Category Archives: book repair

The Monday Book: TIME WAS SOFT THERE by Jeremy Mercer

“In a place like Paris, the air is so thick with dreams they clog the streets and take all the good tables at the cafés. Poets and writers, models and designers, painters and sculptors, actors and directors, lovers and escapists, they flock to the City of Lights. That night at Polly’s, the table spilled over with the rapture of pilgrims who have found their temple. That night, among new friends and safe at Shakespeare and Company, I felt it too. Hope is a most beautiful drug.”

mercerJack and I got the idea for using shopsitters at our place – people who receive free room and board in return for living there – from Shakespeare and Co. This is a famous bookstore across from Notre Dame Cathedral in Paris.

On a listserv of bookshop owners, talk turned to books about bookstores. (I received ego strokes, and then we went on.) Mercer stayed at the shop for some time, watching the ebb and flow of people who ranged from down and outs to up and comings. He also spent significant time with George, the shop owner (although not its founder – Sylvia Beach did that) and some of the regulars.

Mercer’s book is in many ways journalistic, showing his roots as a true crime writer. Yet he portrays the under humanity so simply with his “this is what happened” prose. One of the blurbs on the back calls the book a romanticized version of the bum’s life, but I don’t agree. The book is far less romantic than wistful.

Among the things Mercer does is get George’s daughter to visit, and ultimately secure the shop’s future. It has a fascinating history: closed during the Nazi Era, considered a hothouse of sedition in the 1960s student riots, monitored by the CIA in the 1990s if George is to be believed.

There are a couple of startling moments: an ethnic hate crime results in murder and Mercer is less concerned about the murder than the police sniffing around a bookstore full of people with improper visas to be in France. He seems more concerned when the 84-year-old George gets engaged to 20-year-old shop worker Eva. That kind of thing. It all just sails past, along with the adorable moments of scorn for “30 minute tourists” who just want to stick their head in the door because the place is famous, having no understanding of or interest in its true ethos.

And there’s a very funny cynicism to the scheme three residents come up with, to sit and write in front of the tourists and sell the pages, story by short story. The description of this was, quite frankly, laugh out loud funny.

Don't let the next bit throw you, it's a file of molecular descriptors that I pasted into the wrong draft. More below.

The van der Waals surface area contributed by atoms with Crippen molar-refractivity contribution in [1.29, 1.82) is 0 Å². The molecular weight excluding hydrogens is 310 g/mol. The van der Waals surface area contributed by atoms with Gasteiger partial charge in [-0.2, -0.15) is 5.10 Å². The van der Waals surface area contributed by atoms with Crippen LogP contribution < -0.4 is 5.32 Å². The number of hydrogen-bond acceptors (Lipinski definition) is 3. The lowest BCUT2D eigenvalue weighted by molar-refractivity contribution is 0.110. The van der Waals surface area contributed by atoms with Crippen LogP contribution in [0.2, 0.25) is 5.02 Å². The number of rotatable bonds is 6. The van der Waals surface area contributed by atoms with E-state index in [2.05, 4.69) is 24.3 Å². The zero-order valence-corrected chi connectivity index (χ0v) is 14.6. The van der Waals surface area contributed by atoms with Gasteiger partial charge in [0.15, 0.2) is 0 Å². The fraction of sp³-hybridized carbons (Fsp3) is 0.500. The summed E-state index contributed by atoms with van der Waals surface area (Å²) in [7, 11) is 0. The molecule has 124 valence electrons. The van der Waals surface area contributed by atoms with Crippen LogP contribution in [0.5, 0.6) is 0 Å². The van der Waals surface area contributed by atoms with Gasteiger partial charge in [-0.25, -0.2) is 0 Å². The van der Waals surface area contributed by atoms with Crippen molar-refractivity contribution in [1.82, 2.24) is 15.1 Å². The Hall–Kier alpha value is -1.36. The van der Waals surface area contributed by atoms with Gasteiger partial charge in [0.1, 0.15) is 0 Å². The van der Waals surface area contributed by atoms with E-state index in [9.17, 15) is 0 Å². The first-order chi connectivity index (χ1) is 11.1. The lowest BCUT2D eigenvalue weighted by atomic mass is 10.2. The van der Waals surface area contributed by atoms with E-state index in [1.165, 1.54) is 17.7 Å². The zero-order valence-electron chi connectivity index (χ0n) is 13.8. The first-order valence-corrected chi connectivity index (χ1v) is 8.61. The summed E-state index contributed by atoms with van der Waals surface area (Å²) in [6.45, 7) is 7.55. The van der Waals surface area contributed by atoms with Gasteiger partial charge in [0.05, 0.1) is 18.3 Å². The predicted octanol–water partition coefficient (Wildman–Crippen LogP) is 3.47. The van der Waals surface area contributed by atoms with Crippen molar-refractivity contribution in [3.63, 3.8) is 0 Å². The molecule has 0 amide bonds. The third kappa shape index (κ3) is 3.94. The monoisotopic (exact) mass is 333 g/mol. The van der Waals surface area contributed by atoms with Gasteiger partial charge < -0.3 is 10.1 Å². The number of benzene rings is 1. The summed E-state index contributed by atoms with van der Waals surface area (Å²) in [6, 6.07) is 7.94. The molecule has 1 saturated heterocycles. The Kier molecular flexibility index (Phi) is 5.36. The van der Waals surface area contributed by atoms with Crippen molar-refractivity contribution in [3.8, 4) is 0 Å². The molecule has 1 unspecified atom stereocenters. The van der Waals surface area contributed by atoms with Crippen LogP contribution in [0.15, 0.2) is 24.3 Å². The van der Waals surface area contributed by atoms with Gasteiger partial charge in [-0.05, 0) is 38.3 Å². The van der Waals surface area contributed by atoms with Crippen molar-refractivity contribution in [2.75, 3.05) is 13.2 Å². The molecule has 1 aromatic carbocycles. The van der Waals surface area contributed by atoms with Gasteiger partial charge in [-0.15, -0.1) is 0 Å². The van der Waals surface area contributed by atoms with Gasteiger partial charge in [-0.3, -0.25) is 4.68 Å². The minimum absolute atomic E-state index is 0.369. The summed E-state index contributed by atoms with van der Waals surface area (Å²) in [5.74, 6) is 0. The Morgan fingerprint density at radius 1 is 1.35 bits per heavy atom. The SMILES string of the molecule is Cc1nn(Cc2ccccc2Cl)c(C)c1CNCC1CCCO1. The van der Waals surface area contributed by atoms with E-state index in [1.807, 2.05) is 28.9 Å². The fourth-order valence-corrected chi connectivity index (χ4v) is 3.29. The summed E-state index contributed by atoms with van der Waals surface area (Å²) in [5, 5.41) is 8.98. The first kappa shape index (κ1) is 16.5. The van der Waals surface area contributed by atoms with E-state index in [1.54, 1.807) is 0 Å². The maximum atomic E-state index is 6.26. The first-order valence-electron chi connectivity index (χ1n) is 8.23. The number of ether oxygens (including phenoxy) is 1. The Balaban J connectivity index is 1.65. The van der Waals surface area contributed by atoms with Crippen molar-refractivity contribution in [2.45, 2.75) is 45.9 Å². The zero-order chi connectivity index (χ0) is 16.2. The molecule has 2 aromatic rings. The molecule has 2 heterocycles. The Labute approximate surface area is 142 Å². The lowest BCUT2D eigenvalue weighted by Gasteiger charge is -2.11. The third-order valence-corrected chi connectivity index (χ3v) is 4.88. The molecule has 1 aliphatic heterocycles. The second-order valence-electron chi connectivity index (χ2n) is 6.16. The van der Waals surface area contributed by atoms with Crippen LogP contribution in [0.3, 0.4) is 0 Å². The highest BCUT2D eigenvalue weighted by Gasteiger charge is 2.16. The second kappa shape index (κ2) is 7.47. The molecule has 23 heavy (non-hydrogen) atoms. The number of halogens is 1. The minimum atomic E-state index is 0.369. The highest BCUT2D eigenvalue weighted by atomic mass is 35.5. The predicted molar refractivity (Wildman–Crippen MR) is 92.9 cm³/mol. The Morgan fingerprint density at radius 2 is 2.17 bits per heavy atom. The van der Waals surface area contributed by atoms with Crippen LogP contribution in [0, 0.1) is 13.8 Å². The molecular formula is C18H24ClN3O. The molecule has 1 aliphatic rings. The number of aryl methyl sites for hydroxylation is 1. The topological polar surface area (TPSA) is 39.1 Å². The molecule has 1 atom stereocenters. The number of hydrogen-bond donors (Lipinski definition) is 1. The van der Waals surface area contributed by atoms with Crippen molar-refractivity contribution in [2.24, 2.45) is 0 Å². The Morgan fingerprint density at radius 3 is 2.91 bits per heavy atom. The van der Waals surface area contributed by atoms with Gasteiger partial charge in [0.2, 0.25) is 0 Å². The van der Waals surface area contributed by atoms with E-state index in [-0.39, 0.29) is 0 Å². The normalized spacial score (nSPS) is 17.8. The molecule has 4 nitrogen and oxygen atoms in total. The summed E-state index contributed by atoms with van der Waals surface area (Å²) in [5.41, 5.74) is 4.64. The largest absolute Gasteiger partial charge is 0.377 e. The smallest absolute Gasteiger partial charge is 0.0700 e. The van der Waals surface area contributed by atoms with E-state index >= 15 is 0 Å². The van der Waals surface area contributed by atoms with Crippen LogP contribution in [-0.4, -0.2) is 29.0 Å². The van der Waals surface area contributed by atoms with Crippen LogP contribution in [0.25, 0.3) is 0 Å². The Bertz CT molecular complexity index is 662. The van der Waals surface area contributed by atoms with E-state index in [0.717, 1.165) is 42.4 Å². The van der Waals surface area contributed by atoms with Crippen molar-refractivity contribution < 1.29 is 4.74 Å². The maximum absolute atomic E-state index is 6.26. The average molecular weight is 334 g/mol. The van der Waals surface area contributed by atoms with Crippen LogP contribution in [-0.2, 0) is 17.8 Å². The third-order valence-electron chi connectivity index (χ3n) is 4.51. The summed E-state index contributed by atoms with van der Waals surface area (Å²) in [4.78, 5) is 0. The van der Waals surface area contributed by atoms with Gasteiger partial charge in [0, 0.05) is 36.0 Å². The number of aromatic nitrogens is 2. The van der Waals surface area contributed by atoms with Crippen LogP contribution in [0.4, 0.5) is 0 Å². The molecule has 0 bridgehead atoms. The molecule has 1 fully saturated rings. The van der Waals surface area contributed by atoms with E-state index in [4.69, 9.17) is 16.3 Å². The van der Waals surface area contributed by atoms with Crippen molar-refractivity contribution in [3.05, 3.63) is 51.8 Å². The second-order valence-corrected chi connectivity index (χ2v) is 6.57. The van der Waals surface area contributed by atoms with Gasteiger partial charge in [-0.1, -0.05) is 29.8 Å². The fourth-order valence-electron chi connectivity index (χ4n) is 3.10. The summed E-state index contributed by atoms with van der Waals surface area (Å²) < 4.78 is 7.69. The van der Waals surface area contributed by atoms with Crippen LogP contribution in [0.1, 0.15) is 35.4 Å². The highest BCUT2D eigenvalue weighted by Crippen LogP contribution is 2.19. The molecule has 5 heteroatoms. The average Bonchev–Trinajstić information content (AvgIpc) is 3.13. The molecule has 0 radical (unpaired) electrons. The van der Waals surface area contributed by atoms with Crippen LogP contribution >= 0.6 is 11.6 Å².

This isn’t a story about books, but about the bookstore itself, its inhabitants, and its purpose. Mercer’s final paragraph is a good summation: “In the end, yes, it is a famous bookstore and, yes, it is of no small literary importance. But more than anything, Shakespeare and Company is a refuge, like the church across the river. A place where the owner allows everyone to take what they need and give what they can.”  

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Books a Bazillion

In which Jack returns to writing his weekly blog post, and sighs patiently over a subject known only too well to bookslingers everywhere.

garbage-landfill Yesterday one of our cafe regulars asked if we bought books. I explained that we didn’t, but gave store credit if the trade-ins met our needs and standards.

“Oh, I can just donate them,” he said, and headed for his van.

That seemed like a clue that these weren’t going to be top of the line, but I went out to watch him struggle up the front steps with an enormous TV box–the kind I advise folk not to use, as they weigh a ton when full of books.

A better man would have helped, but I admit to you my moral failing: I knew what was coming and just didn’t care.

A quick glance established that most of his donations were older Grishams and Pattersons; to add insult to injury, they were minus their dust jackets. After explaining as gently as I could that  these were pretty much useless to us, I raked through to find eight acceptable hardbacks as well as more (useless) battered paperbacks. At this point he shrugged and said he’d got them from a friend.

(So – a friendship wall?)

This was the third time in as many days we’d had much the same experience, having to explain that we don’t take hardbacks minus their jackets, torn or stained paperbacks, romances including Danielle Steel or kids’ coloring books already colored in. It’s the law of used book shops: people don’t want to dump, so they donate. And they mean well for the most part, but a couple months of that, and customers will have a hard time differentiating your shop from a dump site.

Surveying our store the other week, with its spiraling pinwheels of shelves moving toward the center of every room, eking out the final frontiers of space, I resolved to become even more choosy about what to accept. And perhaps instigate a cull.

After all, folk are generally pretty sanguine when I explain our policy. What I hope is that people will begin to weed out themselves before bringing stuff to us, but in the meantime, I’ll stifle a sigh. And maybe help with the box next time.

Perhaps I can build a garden wall somewhere with all those jacketless Grishams and Pattersons? Wendy would like that….

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Welcome Shopsitter Kelly, and Humiliation Contest Updates

embarrassedThe entries continue to roll in, and they are side-splitting, sweet-tea-spitting, pants-peeing funny. Books are a noble calling, be it writing or selling-and it can go wrong in so many interesting ways!

You have until Sunday at 11:55 pm EST to enter your host or author humiliation story. Scroll down to Monday’s blog to get the rules and prizes.

If you’re visiting the blog, enjoy checking out the independent bookshops profiled on the BOOKING DOWN THE ROAD TRIP page. 3000+ still going strong in the States alone!

Today, we welcome Kelly and her daughter Rachel, who will be shopsitting while I’m in Scotland for a week. In their honor, I’m rerunning a blog for last year’s shopsitters, giving them a taste of what they’re in for:

When shopsitters tell their friends about coming to The Little Bookstore, reactions tend to divide into “Can I come too?” and staging an intervention.

We sympathize. Preparing the shop guide, we find ourselves typing bald statements like “When Valkyttie gets angry she pees down the bathroom heat vent.”